from spilling over into disgraceful tears.
"Tsa! Old Fritz grow more old woman every
day! I not mind but for the children not
coming; and this time here and no little tongues
to beg tales of the Krist Kindlein and the
Weihnachtsman from old Fritz."
David drew closer and laid a friendly hand
on the flagman's knee.
"I'd like to hear one—I'd like bully well to
The flagman croaked gleefully deep down in
"Zo—but first—I know—the knabelein has a
stomach got. All have."
He rose stiffly and reached back of the stove
to where hung his own great bear-coat. From
the pocket he brought out a large red apple and
handed it to David.
"There, eat. And you shall hear the tale of
anodder apple, a Chreestmas apple."
 The flagman tilted back in his chair again
and replaced his feet upon the hob. David
sat with elbows on knees and ate slowly.
There was no sound but the occasional
dropping of coals in the stove and the soft, deep
guttural of the flagman's voice. And here is
the story as he told it to David—only the
broken German accent and the dropping coals
Once on a time there lived in Germany a
little clock-maker by the name of Hermann
Joseph. He lived in one little room with a
bench for his work, and a chest for his wood, and
his tools, and a cupboard for dishes, and a
trundle-bed under the bench. Besides these
there was a stool, and that was all—excepting
the clocks. There were hundreds of clocks:
little and big, carved and plain, some with
wooden faces and some with porcelain ones—shelf
clocks, cuckoo clocks, clocks with chimes
and clocks without; and they all hung on the
walls, covering them quite up. In front of his
one little window there was a little shelf, and on
this Hermann put all his best clocks to show the
passers-by. Often they would stop and look
and some one would cry:
 "See, Hermann Joseph has made a new clock.
It is finer than any of the rest!"
Then if it happened that anybody was wanting a clock he would come in and buy it.
I said Hermann was a little clock-maker.
That was because his back was bent and his
legs were crooked, which made him very short
and funny to look at. But there was no kinder
face than his in all the city, and the children
loved him. Whenever a toy was broken or a
doll had lost an arm or a leg or an eye its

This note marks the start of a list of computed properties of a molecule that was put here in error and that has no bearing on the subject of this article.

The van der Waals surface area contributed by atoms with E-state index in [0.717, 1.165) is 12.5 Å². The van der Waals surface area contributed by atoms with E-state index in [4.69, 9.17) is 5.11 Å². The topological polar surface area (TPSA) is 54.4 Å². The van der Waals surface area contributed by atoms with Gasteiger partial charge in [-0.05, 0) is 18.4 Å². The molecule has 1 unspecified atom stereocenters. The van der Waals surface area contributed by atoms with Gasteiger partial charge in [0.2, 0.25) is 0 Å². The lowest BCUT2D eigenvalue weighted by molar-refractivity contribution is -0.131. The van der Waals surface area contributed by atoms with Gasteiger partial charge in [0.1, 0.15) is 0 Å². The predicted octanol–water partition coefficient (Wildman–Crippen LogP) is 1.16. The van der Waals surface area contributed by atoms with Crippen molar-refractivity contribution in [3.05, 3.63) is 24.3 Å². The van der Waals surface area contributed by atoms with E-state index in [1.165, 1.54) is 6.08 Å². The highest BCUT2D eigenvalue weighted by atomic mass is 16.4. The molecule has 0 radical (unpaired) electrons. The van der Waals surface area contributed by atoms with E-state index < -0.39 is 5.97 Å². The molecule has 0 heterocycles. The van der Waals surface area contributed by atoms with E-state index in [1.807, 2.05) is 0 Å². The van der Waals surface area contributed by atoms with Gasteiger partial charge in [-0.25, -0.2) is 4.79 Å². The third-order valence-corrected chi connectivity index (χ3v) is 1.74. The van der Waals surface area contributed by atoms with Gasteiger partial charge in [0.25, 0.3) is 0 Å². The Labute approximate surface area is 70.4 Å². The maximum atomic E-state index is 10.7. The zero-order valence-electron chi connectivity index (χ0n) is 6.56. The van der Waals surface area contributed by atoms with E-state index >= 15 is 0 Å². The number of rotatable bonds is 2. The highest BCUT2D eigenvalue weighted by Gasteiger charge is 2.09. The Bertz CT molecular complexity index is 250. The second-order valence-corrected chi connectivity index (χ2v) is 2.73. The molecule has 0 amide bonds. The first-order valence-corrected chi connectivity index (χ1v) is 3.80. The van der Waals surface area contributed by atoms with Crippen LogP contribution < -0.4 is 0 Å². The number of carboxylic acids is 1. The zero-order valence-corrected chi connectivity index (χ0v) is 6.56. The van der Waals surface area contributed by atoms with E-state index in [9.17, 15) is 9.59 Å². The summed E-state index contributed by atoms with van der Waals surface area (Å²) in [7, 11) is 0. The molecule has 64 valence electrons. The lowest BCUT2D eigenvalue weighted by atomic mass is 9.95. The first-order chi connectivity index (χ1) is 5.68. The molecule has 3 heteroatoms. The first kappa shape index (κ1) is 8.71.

careless mütterchen would carry it straight to
Hermann's little shop.
"The kindlein needs mending," she would
say. "Canst thou do it now for me?"
And whatever work Hermann was doing he
would always put it aside to mend the broken
toy or doll, and never a pfennig would he take
for the mending.
"Go spend it for sweetmeats, or, better still,
put it by till Christmas-time. 'Twill get thee
some happiness then, maybe," he would always
Now it was the custom in that long ago for
those who lived in the city to bring gifts to the
great cathedral on Christmas and lay them
before the Holy Mother and Child. People
 saved all through the year that they might
have something wonderful to bring on that
day; and there was a saying among them
that when a gift was brought that pleased
the Christ-child more than any other He
would reach down from Mary's arms and
take it. This was but a saying, of course.
The old Herr Graff, the oldest man in the
city, could not remember that it had ever
really happened; and many there were who
laughed at the very idea. But children often
talked about it, and the poets made
beautiful verses about it; and often when a rich
gift was placed beside the altar the watchers
would whisper among themselves, "Perhaps
now we shall see the miracle."
Those who had no gifts to bring went to the
cathedral just the same on Christmas Eve to see
the gifts of the others and hear the carols and
watch the burning of the waxen tapers. The
little clock-maker was one of these. Often he
was stopped and some one would ask, "How
happens it that you never bring a gift?" Once
the bishop himself questioned him: "Poorer
than thou have brought offerings to the Child.